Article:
Olive is not particularly smart, at least not in the academic way. But according to Jemma Jane, who plays her in the upcoming Bullets Over Broadway musical adapted from Woody Allen's 1994 movie: “Basically she is seen as kind of a bimbo. She didn't grow up with much. She was out on the streets until she managed to manipulate the world into getting her what she wanted,” Jane says.
Now she's living in an expensive apartment paid for by her gangster boyfriend, Jane says. That boyfriend is underwriting a Broadway production and he demands that Olive be cast in a role. The playwright, desperate to see his work performed, agrees. “She should not be on Broadway, no,” Jane says. “Most of her experience has come from gentlemen's clubs. She dances, but it's not necessarily technical, and she sings, but it's not necessarily trained. She has all of the drive and all of the passion for it, but she does not have the skill. She does not let that stop her, though.”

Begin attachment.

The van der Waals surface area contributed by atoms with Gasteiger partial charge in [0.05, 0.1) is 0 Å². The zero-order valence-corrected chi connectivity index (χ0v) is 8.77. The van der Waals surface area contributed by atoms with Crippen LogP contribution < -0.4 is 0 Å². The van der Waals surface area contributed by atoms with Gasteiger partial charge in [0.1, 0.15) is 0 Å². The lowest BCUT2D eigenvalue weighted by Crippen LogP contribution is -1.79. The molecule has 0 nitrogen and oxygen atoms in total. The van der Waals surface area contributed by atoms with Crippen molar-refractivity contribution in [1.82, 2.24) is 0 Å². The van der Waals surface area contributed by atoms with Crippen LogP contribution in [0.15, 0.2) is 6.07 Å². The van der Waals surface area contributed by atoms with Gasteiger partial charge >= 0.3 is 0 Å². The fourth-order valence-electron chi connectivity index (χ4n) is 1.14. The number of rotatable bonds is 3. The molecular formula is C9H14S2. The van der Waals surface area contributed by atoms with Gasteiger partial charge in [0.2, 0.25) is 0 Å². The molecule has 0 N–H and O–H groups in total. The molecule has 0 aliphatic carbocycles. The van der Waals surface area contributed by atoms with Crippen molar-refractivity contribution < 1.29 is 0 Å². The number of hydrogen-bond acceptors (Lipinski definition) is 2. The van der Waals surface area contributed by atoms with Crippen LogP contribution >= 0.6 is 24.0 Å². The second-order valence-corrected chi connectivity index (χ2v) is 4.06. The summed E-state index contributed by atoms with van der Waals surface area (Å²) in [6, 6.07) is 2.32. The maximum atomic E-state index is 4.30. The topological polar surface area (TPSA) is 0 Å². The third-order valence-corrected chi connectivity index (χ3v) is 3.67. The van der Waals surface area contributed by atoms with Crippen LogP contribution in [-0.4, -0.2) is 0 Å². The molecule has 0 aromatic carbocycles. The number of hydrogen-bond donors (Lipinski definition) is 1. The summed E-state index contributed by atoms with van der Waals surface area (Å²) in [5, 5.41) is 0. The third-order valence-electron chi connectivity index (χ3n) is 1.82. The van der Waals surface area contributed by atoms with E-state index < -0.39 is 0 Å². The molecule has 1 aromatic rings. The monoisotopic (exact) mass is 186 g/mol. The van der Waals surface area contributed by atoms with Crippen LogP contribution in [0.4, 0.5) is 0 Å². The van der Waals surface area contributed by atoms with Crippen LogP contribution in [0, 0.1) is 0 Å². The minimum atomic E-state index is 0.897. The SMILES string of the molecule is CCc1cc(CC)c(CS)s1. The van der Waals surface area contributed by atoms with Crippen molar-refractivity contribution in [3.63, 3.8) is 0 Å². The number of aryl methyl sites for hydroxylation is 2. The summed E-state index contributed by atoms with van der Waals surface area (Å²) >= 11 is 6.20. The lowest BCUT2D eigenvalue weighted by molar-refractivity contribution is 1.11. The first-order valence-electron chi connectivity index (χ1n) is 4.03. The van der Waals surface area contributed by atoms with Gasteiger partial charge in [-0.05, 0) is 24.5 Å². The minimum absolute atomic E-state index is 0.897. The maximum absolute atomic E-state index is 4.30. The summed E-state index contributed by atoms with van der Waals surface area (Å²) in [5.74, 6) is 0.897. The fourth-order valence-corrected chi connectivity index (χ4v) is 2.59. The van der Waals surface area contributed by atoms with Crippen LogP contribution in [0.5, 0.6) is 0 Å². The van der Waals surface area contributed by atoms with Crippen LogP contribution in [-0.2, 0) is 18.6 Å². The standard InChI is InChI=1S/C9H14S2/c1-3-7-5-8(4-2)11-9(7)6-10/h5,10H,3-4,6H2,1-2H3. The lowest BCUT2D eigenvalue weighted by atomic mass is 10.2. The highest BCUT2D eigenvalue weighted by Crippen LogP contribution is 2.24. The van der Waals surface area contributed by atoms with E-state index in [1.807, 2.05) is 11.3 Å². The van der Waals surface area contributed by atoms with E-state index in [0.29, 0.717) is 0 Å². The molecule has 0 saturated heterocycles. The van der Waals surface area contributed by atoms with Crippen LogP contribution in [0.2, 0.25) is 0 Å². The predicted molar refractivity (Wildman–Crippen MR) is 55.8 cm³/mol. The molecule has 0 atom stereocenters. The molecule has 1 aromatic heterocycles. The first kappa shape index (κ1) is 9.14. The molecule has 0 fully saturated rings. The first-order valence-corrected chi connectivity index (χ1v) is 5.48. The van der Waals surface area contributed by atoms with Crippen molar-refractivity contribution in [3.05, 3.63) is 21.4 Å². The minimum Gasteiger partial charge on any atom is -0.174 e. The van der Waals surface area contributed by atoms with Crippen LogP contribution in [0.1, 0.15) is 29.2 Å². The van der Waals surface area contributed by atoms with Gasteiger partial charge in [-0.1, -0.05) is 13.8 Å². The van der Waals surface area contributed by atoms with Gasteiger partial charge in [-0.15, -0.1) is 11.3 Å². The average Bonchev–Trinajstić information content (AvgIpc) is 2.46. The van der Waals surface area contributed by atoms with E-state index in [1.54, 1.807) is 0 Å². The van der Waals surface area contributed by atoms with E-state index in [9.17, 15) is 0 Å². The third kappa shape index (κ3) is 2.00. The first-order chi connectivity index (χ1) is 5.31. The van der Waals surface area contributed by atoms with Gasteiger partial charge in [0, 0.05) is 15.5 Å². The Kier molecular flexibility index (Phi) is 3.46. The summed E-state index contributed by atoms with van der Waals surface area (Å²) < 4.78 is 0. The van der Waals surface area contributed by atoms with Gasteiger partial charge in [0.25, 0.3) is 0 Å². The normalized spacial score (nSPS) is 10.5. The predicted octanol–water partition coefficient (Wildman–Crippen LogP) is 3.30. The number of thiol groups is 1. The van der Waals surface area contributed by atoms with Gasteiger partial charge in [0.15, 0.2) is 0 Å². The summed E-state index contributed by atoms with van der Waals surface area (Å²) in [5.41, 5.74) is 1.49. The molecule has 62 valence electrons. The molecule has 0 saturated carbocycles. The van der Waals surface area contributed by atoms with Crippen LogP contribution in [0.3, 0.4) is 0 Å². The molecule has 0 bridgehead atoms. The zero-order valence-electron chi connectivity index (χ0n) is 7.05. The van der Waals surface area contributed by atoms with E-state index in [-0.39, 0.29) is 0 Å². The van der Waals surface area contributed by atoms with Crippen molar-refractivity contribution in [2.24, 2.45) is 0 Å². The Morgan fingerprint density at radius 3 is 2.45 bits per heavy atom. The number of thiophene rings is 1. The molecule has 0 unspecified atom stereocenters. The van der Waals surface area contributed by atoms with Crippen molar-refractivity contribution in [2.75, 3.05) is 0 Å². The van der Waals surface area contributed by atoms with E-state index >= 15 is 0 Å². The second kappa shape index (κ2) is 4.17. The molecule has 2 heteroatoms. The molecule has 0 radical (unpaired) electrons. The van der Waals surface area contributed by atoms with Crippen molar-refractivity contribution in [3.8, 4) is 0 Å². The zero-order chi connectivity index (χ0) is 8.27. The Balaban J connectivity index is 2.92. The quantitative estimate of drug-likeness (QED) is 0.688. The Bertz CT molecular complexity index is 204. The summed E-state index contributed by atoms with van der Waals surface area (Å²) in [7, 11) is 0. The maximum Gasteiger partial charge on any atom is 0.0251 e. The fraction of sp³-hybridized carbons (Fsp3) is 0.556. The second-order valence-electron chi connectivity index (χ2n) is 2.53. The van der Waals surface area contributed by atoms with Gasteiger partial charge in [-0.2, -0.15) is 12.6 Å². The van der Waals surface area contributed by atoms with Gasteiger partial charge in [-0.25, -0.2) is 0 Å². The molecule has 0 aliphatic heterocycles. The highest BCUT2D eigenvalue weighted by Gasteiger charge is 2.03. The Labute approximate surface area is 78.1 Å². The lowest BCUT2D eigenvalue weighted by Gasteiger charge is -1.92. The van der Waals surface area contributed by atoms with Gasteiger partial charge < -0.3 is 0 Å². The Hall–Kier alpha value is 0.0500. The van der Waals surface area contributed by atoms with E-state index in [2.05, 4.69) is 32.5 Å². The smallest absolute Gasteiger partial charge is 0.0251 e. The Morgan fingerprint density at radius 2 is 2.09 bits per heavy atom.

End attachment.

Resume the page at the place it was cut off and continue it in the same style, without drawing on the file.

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Despite Olive's shortcomings, Jane, who just graduated from the American Musical and Dramatic Academy in New York City, says she admires her because she's “so fierce and strong and independent,” which she found especially striking for the pre-'60s time frame. Olive's other distinctive characteristics are a tendency to dress in loud, bold colors (“She's something of a peacock”) and to speak in a very irritating, penetrating nasal voice. Jane says she didn't have any difficulty developing the voice, although as someone who grew up in England and Australia, she thinks it ironic that a Brit has taken on the singularly American role (complete with Jersey accent) in this production.
The musical (brought here by Broadway at the Hobby) employs songs from the end of World War I to the 1930s and includes “Let's Misbehave,” “Tain't Nobody's Bizness If I Do” and “Up a Lazy River,” among others. Jane describes the show as “funny slapstick” along with the intelligent, sometimes dark humor of Allen, which makes it fun for a variety of tastes.
2 p.m. Sunday; 7:30 p.m. Tuesday, Wednesday and Thursday; 8 p.m. Friday; 2 and 8 p.m. Saturday. Through January 2, 2016. Hobby Center, 800 Bagby. For information, call 800-982-2787 or visit broadwayatthehobbycenter.com. $25 to $100.
Olivia Flores Alvarez, Randy Tibbits, Susie Tommaney and Pete Vonder Haar contributed to this post.